6. Do you have a family/friend that can take your pets in temporarily?  I hope you never face an emergency evacuation, but be prepared.  Is there a person that your pets can go to temporarily?  Think about it, if you are facing an emergency wouldn’t it be nice that your pets are well cared for.  It will take some of your worries away and make your life easier and allow you the time and energy to handle other pressing issues.Grey cat sitting in a green suitcase, white backgroundChecklist

I may be  an animal communicator but that will not make difference to a panicking pet!  You know how the military says they rely on training?  Well this is when you want your pets to rely on training and YOU.  The more prepared you are the easier you can handle the crisis.  Devise your plan, write it down as a check list, try it out.  How long will it take you to get everyone in the car along with all the necessary items?  Adjust your plan, try it again.  Do this until you are comfortable and as a routine follow your plan at least annually so everyone has the exposure and practice.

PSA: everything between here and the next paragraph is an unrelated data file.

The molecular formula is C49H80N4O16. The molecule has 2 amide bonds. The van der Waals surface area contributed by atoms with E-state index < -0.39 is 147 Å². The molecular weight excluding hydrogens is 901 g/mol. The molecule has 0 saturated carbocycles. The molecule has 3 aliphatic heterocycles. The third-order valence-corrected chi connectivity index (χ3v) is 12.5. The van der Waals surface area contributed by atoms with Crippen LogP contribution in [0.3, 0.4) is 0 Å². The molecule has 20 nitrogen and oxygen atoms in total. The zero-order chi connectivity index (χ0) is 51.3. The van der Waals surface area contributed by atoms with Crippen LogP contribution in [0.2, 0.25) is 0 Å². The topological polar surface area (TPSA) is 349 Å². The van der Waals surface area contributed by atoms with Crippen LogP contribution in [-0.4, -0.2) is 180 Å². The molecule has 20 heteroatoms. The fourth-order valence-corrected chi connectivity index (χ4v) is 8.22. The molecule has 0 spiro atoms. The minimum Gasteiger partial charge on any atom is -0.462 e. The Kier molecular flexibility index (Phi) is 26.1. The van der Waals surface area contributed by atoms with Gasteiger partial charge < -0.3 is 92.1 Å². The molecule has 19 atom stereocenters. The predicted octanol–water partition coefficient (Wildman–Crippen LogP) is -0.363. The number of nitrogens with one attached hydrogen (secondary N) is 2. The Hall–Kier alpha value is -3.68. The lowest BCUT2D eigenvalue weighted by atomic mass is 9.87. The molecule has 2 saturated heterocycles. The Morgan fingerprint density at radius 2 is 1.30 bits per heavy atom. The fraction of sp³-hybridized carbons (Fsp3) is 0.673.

As a side note:  After helping my older parents with their first evacuation and aftermath, I came home and took pictures of every room in my home.  I took pictures of every drawer open, pictures of every closet and it’s contents, pictures of every item hanging on the walls, pictures of every open cabinet.  You get my point, take pictures of everything including your cleaning supplies.  My parents lost one of their homes and attempting to remember everything in that home for the insurance company is truly difficult.  They have been collecting items all of their adult lives and some items cannot ever be replaced, like the pictures of their children growing up or the homemade quilts from generations past.  So take pictures! And now with our smart phones, there is no reason or excuse for you to not have those pictures in multiple places.  One backup can be on a thumb drive and that thumb drive can be part of your emergency get away bag.

From my heart, I hope you never ever ever face an emergency evacuation.  But my heart sinks and thinking you might and you are not prepared.  Be a great pet parent and be prepared.

 

Contact Stephanie at 310-318-PETS (7387)

Emergency preparedness.